NCHSAA denies appeal; season over for Salisbury, N. Rowan
Published 6:02 pm Friday, February 19, 2016
By Dennis Davidson
SALISBURY — For the boys basketball teams at Salisbury and North Rowan high schools, the season is over — again.
The North Carolina High School Athletic Association made that ruling on Tuesday and, after the Rowan Salisbury School System’s appeal on Wednesday, the initial decision was upheld Friday morning by the NCHSAA’s board of directors.
Dr. Art Paschal, the RSS’ athletic director, confirmed that the appeal was denied and ends the week-long saga that started last Friday night with a bench-clearing confrontation between the two teams at the end of the third quarter of their game at Salisbury.
The fact that the NCHSAA’s full 20-person board heard the appeal on Friday morning’s conference call was a late change. It was believed that the six-person executive board would rule on the appeal, but NCHSAA commissioner Que Tucker said urgency created the change.
Tucker said that had the executive committee denied the appeal, the schools could have appealed again to the full board anyway. And with the playoffs pending next week, having the full board involved from the beginning made sense.
As far as the appeal being denied, Tucker said that clear video footage that could overturn what the three game officials reported was just not available.
“In most instances, we get a video from the schools that shows a wide angle of both benches,” said Tucker. “In this case, that’s not what we had. And because spectators immediately rushed the court, it compromised the viewing of what exactly happened. Based on what we were able to see, we upheld the officials’ report because we did not have enough evidence to overturn it.”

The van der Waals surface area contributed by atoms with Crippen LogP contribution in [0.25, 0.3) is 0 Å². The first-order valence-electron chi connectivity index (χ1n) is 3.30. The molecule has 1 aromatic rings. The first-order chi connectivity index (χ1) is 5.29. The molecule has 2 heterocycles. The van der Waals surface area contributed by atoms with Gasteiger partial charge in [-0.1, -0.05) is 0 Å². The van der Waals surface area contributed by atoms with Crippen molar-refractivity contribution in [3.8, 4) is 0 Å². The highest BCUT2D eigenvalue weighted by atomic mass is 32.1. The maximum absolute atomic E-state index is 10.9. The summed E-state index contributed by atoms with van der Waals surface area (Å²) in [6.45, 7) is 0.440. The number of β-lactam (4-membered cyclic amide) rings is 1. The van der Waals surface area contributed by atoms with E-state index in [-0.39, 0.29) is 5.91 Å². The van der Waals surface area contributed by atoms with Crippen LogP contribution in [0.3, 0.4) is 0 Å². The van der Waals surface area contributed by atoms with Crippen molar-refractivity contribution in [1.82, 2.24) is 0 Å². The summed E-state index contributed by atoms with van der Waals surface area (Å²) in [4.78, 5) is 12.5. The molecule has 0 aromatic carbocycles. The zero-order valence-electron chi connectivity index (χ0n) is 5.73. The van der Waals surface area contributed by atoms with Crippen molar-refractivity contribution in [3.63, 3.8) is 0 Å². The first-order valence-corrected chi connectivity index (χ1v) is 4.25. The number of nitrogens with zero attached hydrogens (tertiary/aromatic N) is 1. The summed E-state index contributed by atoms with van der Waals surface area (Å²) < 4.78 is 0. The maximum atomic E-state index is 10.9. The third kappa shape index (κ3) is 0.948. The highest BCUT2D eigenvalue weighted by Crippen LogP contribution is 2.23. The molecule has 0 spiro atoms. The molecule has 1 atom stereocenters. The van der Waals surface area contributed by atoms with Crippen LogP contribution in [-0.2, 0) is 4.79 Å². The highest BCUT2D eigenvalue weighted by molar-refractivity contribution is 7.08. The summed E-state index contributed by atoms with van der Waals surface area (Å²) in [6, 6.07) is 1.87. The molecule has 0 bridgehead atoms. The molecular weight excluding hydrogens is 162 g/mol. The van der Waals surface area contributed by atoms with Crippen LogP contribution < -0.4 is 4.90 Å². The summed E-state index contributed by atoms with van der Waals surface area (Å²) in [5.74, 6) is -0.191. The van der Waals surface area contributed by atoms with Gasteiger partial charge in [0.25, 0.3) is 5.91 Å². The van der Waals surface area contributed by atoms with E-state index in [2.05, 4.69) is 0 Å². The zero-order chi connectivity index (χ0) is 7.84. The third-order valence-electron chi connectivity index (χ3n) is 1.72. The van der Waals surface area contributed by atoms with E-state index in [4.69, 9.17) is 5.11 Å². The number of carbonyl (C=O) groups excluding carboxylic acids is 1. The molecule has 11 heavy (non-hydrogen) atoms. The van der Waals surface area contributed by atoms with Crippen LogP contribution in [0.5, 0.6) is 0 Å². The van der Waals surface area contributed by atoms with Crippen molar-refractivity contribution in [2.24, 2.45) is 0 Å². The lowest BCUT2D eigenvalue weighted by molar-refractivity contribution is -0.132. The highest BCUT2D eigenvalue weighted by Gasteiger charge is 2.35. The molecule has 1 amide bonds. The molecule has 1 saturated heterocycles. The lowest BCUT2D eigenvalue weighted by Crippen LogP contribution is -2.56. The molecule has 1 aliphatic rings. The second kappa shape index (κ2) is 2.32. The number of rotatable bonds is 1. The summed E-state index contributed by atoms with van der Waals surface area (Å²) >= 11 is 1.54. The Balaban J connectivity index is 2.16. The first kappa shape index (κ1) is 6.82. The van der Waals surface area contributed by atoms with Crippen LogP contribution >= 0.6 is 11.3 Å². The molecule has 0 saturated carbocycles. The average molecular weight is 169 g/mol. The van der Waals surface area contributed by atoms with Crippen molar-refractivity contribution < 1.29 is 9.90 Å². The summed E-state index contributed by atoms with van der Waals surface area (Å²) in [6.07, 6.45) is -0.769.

Tucker added that had the camera shooting the game action been left on at the end of the third quarter, more could have been revealed. However, it had been turned off after the buzzer, which is customary for most game video personnel.
And, she said, it didn’t help that the crowd rushed the court.
“What spectators have to understand is that they need to have confidence in their coaches and other personnel to control any situation,” said Tucker. “Had the spectators not been on the floor, I believe that this would not have escalated. The administrators did a good job to control the situation, even with the fans on the court.
“And it’s always so disappointing that players feel that the only way that they can get justice, so to speak, is to act out like that,” continued Tucker. “You don’t settle disagreements by fighting. Not only do we want these kids to have fun and participate but, also, to learn life lessons. That’s why I love education-based athletics — because we can teach some valuable lessons that kids can take with them after graduation.”
The three game officials reported that most of the players on both teams have violated the rule of “leaving the bench area to participate in a fight (contact or no contact). Rule 2.6.2 (a)(5).”
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The penalty for this violation, according to the NCHSAA handbook is the loss of 2016 basketball playoff privileges and a $1,000 fine.